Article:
It carries a Ah lithium battery, W of solar, as well as ample water capacities — 2x80L fresh and 1xL grey. Internally, the piece de resistance is a spacious ensuite, with roomy shower to boot.

I also liked the mood lighting and soft-close drawers, while a recessed washing machine with slide-out cover is a sensible utilisation of space. But on the flip side, some sections of cabinetry were stiff — a couple of slide-out drawers and a full-height cabinet were jammed shut.

Creature comforts wise, the RTV has all the basic requirements on hand to maintain a comfortable travelling life. I was pleased by many aspects of the presentation, including the internal and external design, features and accessories.

I was also impressed by its innovative chassis, drawbar and frame, as well as the not so obvious construction technique. By all means it appeared strong enough with well specified torsion arms and a seemingly extensive support structure with sensible pivot points and electrical wiring.

I suggested that the system may produce undue force on all of the tracking, and eventually the bearing and brake componentry which generally causes friction, heat and excessive tyre wear. Its layout and many of its features reflected the good design and componentry of its pricier sibling, and it utilised the same innovative chassis, but without the final coating protection.

My experience allows me to look past minor hinge and latch adjustments but it was starting to ring alarm bells.Popular Australian caravan manufacturer Coromal has revealed details of its latest and greatest off-road model, the XC Evolution, just days before its first public showing at the NSW Caravan, Camping and Holiday Supershow.

He said the locally designed and manufactured chassis boasts automotive-style features including the use of high tensile grade steel and industrial rivets used in truck chassis. What looks like an Al-Ko off-road hitch is also shown, attached to a bold, red painted front assembly.

The new FRV chassis and composite construction are likely to be rolled out on other Coromal and Windsor models, including the latest Hybrid and Silhouette campers.

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Review: Coromal Element 553 Evolution RTV

News Caravans.Now over a year later, the year-old caravan brand has taken its vision of an off-road van a few steps further with the new top-spec Pioneer XC Evolution, which incorporates latest thinking in cutting-edge chassis design and composite body construction. We recently had the chance to spend a night, at a bush camp in the Gold Coast hinterland, in a 21ft PEXS — one of eight layouts available in the Pioneer XC Evolution range, which spans 18ft to 23ft body sizes and comes in both family and couple layouts, including one with a slide-out double bed.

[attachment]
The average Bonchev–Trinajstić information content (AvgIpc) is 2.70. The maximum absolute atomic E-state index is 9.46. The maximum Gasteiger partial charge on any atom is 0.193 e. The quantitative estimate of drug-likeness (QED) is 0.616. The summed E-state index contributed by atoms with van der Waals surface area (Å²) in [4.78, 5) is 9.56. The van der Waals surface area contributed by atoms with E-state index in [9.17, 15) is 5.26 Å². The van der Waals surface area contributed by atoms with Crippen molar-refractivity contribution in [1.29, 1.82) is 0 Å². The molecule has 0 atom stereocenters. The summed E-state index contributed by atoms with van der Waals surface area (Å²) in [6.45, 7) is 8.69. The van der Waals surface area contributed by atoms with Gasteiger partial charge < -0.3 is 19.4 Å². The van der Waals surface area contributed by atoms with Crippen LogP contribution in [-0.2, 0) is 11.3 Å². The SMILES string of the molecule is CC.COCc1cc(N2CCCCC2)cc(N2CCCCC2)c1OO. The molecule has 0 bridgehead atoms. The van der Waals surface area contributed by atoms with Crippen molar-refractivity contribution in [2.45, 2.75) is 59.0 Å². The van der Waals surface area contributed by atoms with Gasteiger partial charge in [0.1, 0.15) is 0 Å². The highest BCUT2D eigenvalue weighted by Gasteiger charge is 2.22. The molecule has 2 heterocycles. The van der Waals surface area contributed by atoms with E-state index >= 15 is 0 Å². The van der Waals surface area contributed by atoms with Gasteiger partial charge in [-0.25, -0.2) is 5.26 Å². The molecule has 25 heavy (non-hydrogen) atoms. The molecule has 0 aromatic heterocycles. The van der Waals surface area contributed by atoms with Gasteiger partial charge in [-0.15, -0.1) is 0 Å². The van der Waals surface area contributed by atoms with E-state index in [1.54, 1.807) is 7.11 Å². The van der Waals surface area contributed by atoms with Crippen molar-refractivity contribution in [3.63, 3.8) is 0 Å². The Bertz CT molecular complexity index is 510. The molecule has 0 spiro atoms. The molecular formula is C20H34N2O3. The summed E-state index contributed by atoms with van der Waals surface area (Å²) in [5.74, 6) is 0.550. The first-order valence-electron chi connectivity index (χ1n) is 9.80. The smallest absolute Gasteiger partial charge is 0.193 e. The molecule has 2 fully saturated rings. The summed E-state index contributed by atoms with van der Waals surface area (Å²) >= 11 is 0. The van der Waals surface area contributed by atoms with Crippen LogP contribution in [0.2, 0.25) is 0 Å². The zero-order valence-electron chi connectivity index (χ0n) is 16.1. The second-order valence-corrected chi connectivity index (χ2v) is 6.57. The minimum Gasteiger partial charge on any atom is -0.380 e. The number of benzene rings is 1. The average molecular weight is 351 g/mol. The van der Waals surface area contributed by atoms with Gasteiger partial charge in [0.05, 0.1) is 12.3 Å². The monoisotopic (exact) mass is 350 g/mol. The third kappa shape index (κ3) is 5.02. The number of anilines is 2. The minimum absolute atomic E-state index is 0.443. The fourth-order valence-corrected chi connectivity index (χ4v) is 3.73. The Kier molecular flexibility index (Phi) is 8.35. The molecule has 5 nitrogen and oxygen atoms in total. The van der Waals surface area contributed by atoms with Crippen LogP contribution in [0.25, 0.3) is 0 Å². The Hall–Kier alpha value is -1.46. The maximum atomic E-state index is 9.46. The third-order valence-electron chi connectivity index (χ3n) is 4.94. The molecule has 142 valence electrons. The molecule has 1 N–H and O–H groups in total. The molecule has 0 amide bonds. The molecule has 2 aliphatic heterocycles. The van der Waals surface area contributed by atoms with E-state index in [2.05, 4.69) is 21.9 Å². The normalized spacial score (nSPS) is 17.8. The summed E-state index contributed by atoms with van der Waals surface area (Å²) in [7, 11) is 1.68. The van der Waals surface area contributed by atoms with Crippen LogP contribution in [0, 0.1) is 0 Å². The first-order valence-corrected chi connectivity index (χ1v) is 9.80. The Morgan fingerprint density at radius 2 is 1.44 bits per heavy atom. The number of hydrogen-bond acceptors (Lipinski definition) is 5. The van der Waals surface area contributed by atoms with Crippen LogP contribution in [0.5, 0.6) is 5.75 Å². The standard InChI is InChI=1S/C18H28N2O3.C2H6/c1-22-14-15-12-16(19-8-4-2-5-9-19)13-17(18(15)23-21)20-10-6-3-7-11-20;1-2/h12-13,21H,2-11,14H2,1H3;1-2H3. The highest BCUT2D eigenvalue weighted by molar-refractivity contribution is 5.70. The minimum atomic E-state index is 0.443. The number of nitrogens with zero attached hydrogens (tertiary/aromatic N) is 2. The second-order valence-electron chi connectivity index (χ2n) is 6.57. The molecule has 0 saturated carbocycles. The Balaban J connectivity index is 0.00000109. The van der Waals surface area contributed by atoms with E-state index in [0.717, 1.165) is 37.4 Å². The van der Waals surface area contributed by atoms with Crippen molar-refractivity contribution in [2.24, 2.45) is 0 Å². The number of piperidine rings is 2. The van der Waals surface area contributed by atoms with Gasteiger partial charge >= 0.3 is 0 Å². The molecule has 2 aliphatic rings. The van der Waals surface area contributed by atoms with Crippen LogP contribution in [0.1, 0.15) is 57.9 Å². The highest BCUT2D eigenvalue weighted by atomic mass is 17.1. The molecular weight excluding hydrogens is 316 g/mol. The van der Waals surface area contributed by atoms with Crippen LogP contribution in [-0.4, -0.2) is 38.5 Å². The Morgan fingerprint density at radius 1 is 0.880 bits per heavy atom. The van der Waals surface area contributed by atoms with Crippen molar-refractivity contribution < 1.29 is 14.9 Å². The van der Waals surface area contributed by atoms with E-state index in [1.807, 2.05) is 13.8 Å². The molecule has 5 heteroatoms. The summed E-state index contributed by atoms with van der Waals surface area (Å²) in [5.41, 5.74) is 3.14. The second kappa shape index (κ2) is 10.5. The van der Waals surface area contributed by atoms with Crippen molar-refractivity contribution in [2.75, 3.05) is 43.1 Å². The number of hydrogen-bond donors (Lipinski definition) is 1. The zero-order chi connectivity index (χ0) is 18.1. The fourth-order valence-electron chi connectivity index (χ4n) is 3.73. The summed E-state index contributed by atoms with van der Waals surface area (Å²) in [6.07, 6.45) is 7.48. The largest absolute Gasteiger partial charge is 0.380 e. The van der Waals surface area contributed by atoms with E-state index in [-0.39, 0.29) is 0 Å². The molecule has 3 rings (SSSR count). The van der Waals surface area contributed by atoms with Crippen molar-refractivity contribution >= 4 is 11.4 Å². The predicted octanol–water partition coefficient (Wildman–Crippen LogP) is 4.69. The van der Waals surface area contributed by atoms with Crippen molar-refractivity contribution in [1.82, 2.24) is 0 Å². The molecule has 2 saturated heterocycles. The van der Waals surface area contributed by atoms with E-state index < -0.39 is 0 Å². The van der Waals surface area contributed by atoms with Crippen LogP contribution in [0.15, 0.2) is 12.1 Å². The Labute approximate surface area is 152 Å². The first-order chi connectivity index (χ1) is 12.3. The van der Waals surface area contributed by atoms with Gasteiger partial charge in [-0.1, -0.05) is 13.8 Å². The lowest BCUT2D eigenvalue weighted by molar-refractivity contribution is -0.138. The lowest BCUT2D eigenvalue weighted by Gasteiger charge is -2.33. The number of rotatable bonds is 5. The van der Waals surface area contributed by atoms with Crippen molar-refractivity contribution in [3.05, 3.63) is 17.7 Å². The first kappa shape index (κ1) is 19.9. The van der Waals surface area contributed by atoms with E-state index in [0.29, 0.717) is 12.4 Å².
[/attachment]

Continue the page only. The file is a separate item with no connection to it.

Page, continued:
It's all held together by aluminium extrusions to provide a nicely rigid, and fully insulated body structure.

Specifically designed for off-road applications, the locally designed and manufactured chassis boasts automotive-style engineering including the use of high tensile grade steel and industrial rivets similar to truck chassis. The engineer certified chassis has also been designed to allow for some flex in the A-frame when driving off-road. It all sets up as something you could confidently drag over highway corrugations and bumpy dirt tracks, which is what we did for a short time at least, behind our Mazda BT tow vehicle.

However, it did scrape the ground a couple of times on some deeper dips and potholes, so there's a limit to how far you can take it off-road. Especially when you add in the close to 2. Storage wise, the Pioneer XC Evolution comes equipped with a checker plate toolbox on the A-frame, with separate slide-out compartments for twin 9kg gas bottles and optional generator or fridge.

There are slots for two jerry cans, but while the location of the water tap within the A-frame members should protect it from stone damage, it could make it tricky to get a bucket underneath. Our other complaint with the chassis set-up is one of the brush bars gets in the way of winding down a stabiliser, although you could easily unscrew and remove that section of bar if necessary. Another narrow checkerplate toolbox on the onside would be perfect for smaller items like hoses and cords.

Also helping set the Evolution apart from its rivals is the sports car-like spoiler, or aero-foil bolted to the aluminium extrusions at the rear of the roof. Apart from looking racy, it's designed to aid aerodynamics when scooting down the freeway. Also borrowing from the auto sector are the tinted hopper windows made from toughened automotive glass, complete with sturdy metal struts to hold them open. Like those fitted to the Windsor Hybrid, they should resist scratching better than the usual double-glazed acrylic RV windows, although we did find some of the internal blinds and flyscreens on the windows a bit fiddly.

While less radical than the exterior, the glossy cabinet fascias, black leatherette upholstery and other modern finishes and fittings on this Pioneer XC Evolution should please most caravanners looking for the latest interior look.

Adding to the timber-free theme is a kitchen benchtop made from rot-proof laminated panel, instead of the timber ply used for the rest of the cabinetry, while the wall separating the ensuite and living area is also of lightweight 'Future-Teck' construction, bolted to the main body for extra rigidity.

Coromal has also paid attention to the structural integrity of the furniture, adding extra aluminium reinforcement and fixing points to overhead lockers, along with additional hinges. Our only real criticism inside were some unfinished surfaces discovered deep inside a couple of the cabinets; while largely cosmetic, they took some of the sheen off an otherwise well-finished van. The two Ah house batteries, along with the Projecta 25amp battery charger and breakaway unit, are housed in the storage area under the queen-sized, memory foam mattress, along with a solar controller for the two W solar panels on the roof.